BONUS: Marine Day is all about showing appreciation to the ocean and the bounty it provides. Celebrate Marine Day at home with this fish recipe.

Obon — July 13-15 or August 13-15

Like Tanabata, Obon may be celebrated in either July or August depending on which calendar the organizers are following. This is a major holiday season that rivals the activity and travel during New Year’s and Golden Week.

Obon traces its roots to Buddhism and is meant as a time to honor ancestors. The traditions people follow vary based on region. Here are some of them:

Okuri-Bon and Toro Nagashi

As the Obon festival is ending, families light up lanterns called Okuri-bon and proceed to the graves of their ancestors. These lanterns are used to guide the spirits of deceased family members back to their grave.

Floating lanterns called Toro Nagashi have also become popular in recent years. These can be seen floating in lakes or rivers and serve the same purpose — to guide the soul of the departed as they pass on to another realm.

Bon Odori

Bon Odori refers to the traditional dances performed during Obon. Traditionally, the dances were performed to welcome spirits and help them on their way. These days, they serve as entertainment during Obon festivals.

The way the dance is performed varies per region, but a typical way of performing it is to form a circle and dance around a specially-made stage called a yagura. This is also where the musicians will be since these dances are danced to live music. In other regions, props like fans, tenugui (colorful towels) and kachi kachi (wooden clappers) are also used.

Mountain Day — August 11

The newest holiday on this list is Mountain Day, which was first celebrated in 2016. It’s a day that honors the mountains and its significance to Japanese society. Additionally, this holiday is also meant to remind people to take care of nature and preserve it for the next generations.

Mountain Day is celebrated on August 11 because, in kanji, eight (representing the eighth month, August) resembles a mountain while 11 resembles two trees. Unlike other holidays on the “Happy Monday” scheme, Mountain Day is always celebrated on the same day. *Due to Tokyo Olympic Game, Mountain Day was moved to different date in 2020 (8/10) and 2021 (8/9).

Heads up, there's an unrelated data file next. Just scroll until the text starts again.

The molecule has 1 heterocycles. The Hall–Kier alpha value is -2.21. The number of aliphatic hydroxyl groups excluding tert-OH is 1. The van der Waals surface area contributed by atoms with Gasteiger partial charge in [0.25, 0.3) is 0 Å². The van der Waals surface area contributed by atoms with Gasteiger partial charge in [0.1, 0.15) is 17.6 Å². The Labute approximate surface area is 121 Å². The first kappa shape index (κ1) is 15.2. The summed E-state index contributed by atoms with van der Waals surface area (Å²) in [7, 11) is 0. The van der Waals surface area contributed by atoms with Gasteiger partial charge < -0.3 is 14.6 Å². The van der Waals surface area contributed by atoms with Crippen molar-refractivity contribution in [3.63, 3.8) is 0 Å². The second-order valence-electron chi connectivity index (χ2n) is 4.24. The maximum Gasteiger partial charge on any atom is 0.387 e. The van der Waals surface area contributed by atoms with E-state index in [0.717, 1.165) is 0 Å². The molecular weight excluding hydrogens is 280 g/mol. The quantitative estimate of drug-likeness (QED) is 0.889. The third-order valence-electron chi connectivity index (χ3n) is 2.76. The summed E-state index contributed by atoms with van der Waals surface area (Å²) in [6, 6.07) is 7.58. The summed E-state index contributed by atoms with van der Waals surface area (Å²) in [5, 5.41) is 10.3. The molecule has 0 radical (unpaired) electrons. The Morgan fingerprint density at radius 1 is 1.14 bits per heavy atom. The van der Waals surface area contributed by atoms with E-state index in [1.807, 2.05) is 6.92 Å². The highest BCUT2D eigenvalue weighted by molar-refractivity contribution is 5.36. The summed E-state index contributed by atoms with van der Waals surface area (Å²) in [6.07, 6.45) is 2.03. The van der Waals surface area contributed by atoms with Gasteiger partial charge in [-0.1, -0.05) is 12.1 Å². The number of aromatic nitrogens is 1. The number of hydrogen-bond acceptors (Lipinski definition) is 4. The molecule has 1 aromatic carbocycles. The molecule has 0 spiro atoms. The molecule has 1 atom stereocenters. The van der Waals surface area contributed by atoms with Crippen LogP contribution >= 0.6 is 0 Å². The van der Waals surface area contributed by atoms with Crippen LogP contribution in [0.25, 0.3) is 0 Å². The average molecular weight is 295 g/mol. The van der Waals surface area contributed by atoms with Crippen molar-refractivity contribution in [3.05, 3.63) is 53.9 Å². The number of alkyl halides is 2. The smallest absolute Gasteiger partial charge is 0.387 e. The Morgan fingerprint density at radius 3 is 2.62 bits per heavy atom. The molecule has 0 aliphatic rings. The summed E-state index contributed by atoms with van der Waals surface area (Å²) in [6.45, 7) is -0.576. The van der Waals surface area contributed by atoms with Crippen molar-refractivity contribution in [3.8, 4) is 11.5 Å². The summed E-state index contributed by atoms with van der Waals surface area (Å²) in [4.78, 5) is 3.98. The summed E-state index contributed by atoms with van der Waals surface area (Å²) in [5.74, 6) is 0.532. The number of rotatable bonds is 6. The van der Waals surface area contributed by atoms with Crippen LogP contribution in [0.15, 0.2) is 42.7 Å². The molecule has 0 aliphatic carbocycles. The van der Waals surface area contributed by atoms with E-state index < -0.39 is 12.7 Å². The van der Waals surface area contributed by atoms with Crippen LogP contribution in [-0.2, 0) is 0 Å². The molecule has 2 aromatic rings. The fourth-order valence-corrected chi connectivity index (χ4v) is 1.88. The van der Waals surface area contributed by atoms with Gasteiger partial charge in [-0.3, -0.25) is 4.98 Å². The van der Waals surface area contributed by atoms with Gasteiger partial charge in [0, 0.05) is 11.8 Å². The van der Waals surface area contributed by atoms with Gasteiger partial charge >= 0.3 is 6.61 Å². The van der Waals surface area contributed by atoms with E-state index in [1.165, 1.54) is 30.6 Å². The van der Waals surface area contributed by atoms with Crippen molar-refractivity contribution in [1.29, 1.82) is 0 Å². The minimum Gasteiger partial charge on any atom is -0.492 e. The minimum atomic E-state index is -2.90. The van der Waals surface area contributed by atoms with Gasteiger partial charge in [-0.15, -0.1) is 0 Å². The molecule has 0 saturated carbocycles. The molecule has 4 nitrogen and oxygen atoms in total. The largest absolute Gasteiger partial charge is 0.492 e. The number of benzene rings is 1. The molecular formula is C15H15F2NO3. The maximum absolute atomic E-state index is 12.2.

Mountain Day Traditions

Since this holiday is dedicated to the appreciation of the mountains and the bounty it brings, it’s typical to celebrate Mountain Day by visiting the mountains, whether by going up the trails or riding a mountain bike. Camping along the trails or on the base of the mountain is also a good way to spend this holiday.

Another popular destination where one can appreciate the mountains is the *onsen, which exists because of the volcanic nature of the country.

What is an onsen? Onsens refer to the natural springs that are littered around Japan. Although this term is often associated with hot springs, cold springs can also be classified as onsens if its waters are at least 25 degrees and contain at least one of the minerals specified in the 1948 Onsen Law.

Trivia: Mountain Day isn’t unique to Japan, and in fact, there are two other recognized Mountain Day celebrations abroad.

Health and Sports Day — Second Monday in October (October 12, 2020)

Health and Sports Day is a Japanese holiday that encourages sport and having an active lifestyle. It was first celebrated in 1966, two years after Tokyo hosted the 1964 Summer Olympics.

Until 2000, this holiday was celebrated on October 10, which was the day of the Tokyo Olympics Opening Ceremony in 1964. Like Marine Day, Health and Sports Day was also moved to a designated Monday, specifically the second Monday in October, as part of the “Happy Monday” scheme.

In some areas, local governments may organize health checks to educate older adults on the risks associated with a lack of exercise.

Field Day (運動会 Undō-kai)

Since Health and Sports Day promotes an active lifestyle, it’s typical for schools to hold their annual Field Day on this holiday. The Japanese take Field Day seriously, with teams practicing weeks before competition day.

Among the activities one will typically encounter on this day include Japanese team games like tamaire and o-tama, relay races, track meets, scavenger hunts, and tug-of-war.

Want to learn more about Japanese culture, including information on events and traditions? Check out our blog!